For more than a week the saga of the free television licensing has been dragging on in Hong Kong. Supporters of Ricky Wong's Hong Kong Television Network Limited are urging the government to revoke its rejection. More neutral people like me are calling on the government to disclose more details on its selection criteria and rationale of the rejection. Not surprisingly, Chief Executive Leung Chun-ying insisted that the licensing process was fair and open, compliant with established procedures. His remarks were met with Mr Wong's announcement last Tuesday to seek judicial review on the matter.
While Mr Leung's bullheadedness is by all means irritating and incomprehensible by any sensible mind, supporters of Mr Wong or his company seem to have run out of sound arguments. Mr Wong has been extremely successful in mobilising and securing support and sympathy from the general public, but a few questions remain unanswered:
First, it is common sense for anyone who has some working experience that any form of licence application is subject to discretion of the approver and many other uncertainties. This means success is never guaranteed. Why a smart and seasoned entrepreneur like Mr Wong would invest so heavily and recklessly in his new venture as if rejecting his application were out of the question?
Second, Mr Wong said he received a call from a senior government official inviting him to apply for the licence some four years ago. And thus he did. His insistence that he was invited by the government to apply in the first place seems to imply that he was convinced that the application would never fail. Again, how can an experienced business executive like him be this simple and naïve? Does it mean there was some sort of behind-the-scene agreement between him and the unknown official?
The fact that no one in the media, the self-acclaimed vanguards of justice, seems to have asked these critical questions – at least as far as I can read although I haven't been following every single development very closely – also point to my third question: Do we really deserve better free television in Hong Kong? Isn't it obvious that many of us have a role to play in making Hong Kong television as complacent and appalling as it is?
Some said free television is a daily necessity in Hong Kong. The government's rejection of Hong Kong Television Network is denying its people's right to choose and access to television programmes of better quality. If this argument is valid, then why the so-called "inertia viewership” of TVB can last for some 30 years instead of three? It seems to me hundreds of thousands, if millions, lazy couch potatoes should bear more blame than the magnificent marketing (or brainwashing?) of TVB. In the 1980s and early 1990s when ATV was struggling for a larger share of viewership, how many of us ever paid any attention to their effort? How many of us still remember it was ATV that has first introduced the TV drama classics such as Dream of the Red Chamber, Romance of the Three Kingdoms, The New Legend of Madam White Snake and Endless Love? How many of us ever watched ATV's self-produced masterpieces of The First Emperor, Wu Zetian and Thirteen Emperors of Qing Dynasty in the 1980s?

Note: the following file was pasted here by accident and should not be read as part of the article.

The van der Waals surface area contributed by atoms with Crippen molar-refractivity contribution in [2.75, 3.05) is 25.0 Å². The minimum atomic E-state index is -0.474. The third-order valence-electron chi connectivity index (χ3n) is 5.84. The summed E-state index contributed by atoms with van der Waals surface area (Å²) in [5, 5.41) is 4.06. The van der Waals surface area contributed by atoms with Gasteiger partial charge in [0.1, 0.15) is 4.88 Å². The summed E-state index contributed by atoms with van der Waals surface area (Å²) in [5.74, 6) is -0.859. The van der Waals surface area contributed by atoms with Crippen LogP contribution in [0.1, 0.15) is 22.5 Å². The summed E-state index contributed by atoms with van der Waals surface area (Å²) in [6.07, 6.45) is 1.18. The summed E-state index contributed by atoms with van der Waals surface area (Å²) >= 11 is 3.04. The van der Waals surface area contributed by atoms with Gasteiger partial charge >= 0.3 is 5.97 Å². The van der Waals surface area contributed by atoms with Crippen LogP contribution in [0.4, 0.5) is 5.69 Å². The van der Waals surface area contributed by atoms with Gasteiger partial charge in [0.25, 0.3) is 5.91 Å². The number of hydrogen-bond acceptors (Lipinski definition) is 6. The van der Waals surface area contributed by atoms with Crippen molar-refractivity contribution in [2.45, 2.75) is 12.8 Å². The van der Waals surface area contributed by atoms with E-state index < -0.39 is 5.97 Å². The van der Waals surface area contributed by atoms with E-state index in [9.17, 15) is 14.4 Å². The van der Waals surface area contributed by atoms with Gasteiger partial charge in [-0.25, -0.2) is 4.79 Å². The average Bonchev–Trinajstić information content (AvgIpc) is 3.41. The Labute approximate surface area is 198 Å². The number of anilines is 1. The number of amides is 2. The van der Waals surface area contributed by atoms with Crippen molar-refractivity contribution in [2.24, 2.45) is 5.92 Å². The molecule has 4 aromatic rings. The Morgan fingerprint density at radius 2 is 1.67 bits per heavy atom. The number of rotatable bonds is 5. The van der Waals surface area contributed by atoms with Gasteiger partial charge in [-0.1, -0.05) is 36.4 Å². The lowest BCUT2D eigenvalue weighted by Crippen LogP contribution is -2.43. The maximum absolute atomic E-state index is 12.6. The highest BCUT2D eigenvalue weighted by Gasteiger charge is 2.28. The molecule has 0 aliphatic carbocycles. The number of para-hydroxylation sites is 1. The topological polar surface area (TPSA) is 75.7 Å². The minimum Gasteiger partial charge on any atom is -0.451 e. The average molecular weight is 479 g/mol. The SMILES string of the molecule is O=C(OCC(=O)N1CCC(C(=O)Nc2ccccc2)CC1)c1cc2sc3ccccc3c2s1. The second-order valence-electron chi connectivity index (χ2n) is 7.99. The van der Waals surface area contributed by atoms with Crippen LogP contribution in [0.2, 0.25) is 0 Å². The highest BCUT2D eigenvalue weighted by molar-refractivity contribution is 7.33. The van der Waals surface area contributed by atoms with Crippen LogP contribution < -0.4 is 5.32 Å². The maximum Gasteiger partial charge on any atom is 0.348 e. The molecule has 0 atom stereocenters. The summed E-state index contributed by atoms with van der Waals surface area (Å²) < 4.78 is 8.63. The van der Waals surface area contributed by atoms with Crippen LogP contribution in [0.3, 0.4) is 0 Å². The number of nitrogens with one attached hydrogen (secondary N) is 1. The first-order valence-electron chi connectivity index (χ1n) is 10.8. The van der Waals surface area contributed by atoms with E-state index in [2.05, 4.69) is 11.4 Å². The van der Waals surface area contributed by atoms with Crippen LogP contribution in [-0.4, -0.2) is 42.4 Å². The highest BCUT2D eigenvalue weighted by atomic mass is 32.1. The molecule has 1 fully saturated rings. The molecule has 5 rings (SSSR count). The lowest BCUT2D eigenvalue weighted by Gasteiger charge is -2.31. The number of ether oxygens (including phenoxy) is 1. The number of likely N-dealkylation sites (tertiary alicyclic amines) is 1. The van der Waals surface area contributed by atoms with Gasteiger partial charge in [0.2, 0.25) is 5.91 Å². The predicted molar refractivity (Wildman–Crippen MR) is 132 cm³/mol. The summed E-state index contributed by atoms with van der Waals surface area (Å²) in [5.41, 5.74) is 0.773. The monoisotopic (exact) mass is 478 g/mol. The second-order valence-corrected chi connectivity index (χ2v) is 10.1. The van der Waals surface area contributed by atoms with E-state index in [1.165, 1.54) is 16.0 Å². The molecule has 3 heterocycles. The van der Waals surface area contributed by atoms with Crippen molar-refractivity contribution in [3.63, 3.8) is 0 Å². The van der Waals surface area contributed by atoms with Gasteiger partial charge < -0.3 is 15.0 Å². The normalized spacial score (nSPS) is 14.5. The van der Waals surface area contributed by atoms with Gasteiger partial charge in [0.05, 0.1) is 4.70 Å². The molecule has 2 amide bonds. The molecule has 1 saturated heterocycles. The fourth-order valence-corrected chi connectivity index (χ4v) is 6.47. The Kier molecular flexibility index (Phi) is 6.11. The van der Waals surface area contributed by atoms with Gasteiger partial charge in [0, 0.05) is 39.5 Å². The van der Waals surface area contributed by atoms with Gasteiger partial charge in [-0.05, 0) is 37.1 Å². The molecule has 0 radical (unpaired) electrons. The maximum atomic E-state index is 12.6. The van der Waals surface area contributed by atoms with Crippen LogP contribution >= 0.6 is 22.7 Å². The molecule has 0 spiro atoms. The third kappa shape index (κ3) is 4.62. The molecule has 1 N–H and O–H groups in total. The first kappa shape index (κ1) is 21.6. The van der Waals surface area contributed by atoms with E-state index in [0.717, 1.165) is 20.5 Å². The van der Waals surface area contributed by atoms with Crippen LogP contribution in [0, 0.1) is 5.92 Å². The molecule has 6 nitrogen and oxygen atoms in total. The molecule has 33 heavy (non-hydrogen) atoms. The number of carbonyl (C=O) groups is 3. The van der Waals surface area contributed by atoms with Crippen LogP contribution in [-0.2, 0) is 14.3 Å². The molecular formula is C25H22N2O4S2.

The next question is: Why so many people are certain that Hong Kong Television Network will offer better programmes than the existing players? Just because of the previews available online? Is it wishful thinking or simply high-sounding expectations deliberately created by a mass mobilisation campaign? More importantly, how do we define "better”? In what terms? If we used to rate TVB higher than ATV because we were brainwashed incessantly to do so, are we now repeating the same mistake 30 years ago? How can we ensure that we are not?
Indeed, as the art editor of House News said in his blog, television is supposed to be manipulative, then why so many of us still watch and enjoy it? Why is it so irresistibly appealing for the eye and the mind? For anyone like me who has been fed by whatever was shown on television since childhood, you don't really need to read Theodor W Adorno before sparing a moment to ponder this question. Think about how your beliefs, knowledge, memory and perspectives of this world have been defined by what you saw on television over the years, you will know how powerful and manipulative television can be. In short, it has defined so many of us as we are today and it is extremely hard to break its shackles. Too many of us have taken television for granted, but not knowing that we can actually rectify the self-imposed injustice.
A recent article by Serah Kwong sheds some light on the fundamental problem of the stagnation of Hong Kong television – an indifferent, undemanding audience that appreciates familiarity rather than creativity; that does not protest against mediocrity or, even worse, vulgarity. But she stopped short of asking a more important question: Why the guaranteed access to primary and secondary education and free flow of information in Hong Kong failed to groom critical thinking, sound judgment and a craving for quality among its people? What has gone wrong? Does it have anything to do with our inherent culture and social norms?
Ms Kwong's article is a timely reminder of the importance of demand in quality assurance. Economics textbooks tell us that where there is demand, there will be supply. If we want television programmes of better quality, we have to think and define carefully what we mean by "better quality" and voice out the request. If we were easily satisfied with what is dumped on us, we will never get a better treat. In other words, if we want to make a change, let us change ourselves first.